Rapid, Multiplexed, Testing for Urinary Tract Infections

Lead Research Organisation: University of Leeds


Antimicrobial resistance represents a global challenge that requires a paradigm shift in healthcare to resolve. Antibiotics are becoming less effective due to increased resistance associated with their overuse and mis-prescription. There is a demand not only to develop new antimicrobial compounds but to improve diagnosis and prescribe only as required, and specific to the pathogen.
Urinary tract infections (UTIs) are among the most common types of infections and are a significant cause of mortality, especially among the elderly population with 4835 deaths in England and Wales reported in 2012. UTI is the main indication of community antibiotic prescriptions and costs the NHS >£124 million pa. Many patients are in care home settings or have poor mobility and hence the ability to undertake and remote test, and report the results directly to the patient record would represent a significant advance for infection diagnosis and treatment.

This proposal seeks to build on the public understanding, and general acceptance, of lateral flow tests (LFTs) to develop a test for bacterial infection. The LFT readout will consist of multiple bands (of a different colour) to improve diagnostic accuracy, as well as to identify the type of bugs responsible for the infection.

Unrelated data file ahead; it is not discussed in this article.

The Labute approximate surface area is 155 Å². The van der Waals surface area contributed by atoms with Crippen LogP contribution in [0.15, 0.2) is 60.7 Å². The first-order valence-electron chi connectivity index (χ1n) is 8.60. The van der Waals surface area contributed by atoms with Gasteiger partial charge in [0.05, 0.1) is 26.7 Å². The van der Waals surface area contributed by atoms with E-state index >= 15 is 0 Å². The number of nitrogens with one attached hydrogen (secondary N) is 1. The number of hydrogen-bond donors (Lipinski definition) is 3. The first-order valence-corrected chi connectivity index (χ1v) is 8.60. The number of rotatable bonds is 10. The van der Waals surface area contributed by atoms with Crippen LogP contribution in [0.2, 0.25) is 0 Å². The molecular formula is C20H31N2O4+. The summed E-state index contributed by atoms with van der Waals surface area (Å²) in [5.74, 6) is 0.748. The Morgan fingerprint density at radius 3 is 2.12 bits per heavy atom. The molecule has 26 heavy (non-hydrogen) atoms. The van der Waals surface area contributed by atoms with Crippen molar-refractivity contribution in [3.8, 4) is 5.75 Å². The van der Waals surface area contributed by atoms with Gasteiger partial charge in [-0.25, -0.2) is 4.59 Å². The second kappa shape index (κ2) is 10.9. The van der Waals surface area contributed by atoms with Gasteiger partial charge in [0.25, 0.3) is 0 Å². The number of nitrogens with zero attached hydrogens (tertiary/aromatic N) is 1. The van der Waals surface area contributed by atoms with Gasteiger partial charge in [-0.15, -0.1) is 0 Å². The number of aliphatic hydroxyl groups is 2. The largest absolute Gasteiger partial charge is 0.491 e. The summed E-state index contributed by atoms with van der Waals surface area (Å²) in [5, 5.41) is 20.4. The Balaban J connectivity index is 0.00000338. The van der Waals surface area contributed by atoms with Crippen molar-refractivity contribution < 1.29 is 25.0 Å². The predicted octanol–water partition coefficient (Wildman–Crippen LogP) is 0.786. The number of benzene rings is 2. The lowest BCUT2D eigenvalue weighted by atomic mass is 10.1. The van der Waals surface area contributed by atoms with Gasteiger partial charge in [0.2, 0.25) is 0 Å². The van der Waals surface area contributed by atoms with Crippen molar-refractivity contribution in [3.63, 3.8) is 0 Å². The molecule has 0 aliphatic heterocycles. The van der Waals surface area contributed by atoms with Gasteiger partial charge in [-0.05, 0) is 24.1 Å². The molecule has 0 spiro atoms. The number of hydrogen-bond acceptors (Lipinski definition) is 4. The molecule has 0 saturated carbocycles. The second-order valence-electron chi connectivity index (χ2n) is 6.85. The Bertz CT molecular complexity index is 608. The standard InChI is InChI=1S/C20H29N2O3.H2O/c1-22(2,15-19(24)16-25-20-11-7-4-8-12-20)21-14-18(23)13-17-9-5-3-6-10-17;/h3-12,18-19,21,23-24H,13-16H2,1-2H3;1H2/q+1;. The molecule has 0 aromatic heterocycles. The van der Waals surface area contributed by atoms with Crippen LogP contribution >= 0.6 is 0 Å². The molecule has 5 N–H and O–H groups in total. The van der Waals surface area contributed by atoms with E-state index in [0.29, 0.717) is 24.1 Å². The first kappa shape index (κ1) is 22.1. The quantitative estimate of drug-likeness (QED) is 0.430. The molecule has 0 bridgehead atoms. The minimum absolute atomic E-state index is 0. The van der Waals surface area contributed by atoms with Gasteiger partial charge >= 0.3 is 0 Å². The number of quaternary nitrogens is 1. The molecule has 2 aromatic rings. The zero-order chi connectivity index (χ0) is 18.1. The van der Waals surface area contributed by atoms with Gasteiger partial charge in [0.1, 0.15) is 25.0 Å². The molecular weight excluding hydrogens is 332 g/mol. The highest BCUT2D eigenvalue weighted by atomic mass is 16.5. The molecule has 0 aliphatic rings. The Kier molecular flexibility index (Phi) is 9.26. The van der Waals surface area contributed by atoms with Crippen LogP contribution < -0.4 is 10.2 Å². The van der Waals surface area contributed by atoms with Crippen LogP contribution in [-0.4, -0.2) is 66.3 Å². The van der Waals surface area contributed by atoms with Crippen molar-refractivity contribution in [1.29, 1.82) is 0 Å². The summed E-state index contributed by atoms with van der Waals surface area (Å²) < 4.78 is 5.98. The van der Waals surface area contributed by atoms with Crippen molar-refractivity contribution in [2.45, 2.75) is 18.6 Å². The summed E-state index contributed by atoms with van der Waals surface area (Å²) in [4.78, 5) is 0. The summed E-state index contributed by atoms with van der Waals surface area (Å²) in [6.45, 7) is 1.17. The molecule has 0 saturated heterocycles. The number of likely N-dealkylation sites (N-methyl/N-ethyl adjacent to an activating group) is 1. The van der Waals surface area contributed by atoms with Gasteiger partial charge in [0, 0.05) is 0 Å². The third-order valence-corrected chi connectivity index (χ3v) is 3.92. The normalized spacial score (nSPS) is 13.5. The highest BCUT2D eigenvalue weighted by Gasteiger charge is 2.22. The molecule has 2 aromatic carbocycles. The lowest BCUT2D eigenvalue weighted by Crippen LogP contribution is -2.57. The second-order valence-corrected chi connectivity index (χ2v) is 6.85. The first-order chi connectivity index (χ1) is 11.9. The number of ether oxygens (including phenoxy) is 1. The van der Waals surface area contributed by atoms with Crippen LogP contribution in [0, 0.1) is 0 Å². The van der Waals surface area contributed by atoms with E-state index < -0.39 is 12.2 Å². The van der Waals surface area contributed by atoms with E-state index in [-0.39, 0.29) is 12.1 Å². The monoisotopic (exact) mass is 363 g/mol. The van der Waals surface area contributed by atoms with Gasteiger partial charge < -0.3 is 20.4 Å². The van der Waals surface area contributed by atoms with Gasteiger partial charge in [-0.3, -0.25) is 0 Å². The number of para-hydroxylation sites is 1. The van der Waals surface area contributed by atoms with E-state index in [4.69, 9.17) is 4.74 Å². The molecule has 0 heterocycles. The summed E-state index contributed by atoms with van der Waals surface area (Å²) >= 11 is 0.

In summary, we propose to:
1. Develop new targeting agents to recognise the bacterial species responsible for UTIs
2. Develop novel gold nanomaterials that provide strong readouts in the presence of the bacteria
3. Validate a multiplexed device - capable of identifying multiple species in a single test
4. To determine the diagnostic accuracy of the test.
5. To work with patients, care workers, clinicians and SureScreen Diagnostics to design and implement a UTI LFT detection platform.
6. Undertake Health economic study to determine where/how the devices can integrate into the UTI care pathway.
7. Validate LFTs on patient samples and compare to the current gold standard (laboratory culture and microscopy- and typically takes several days)


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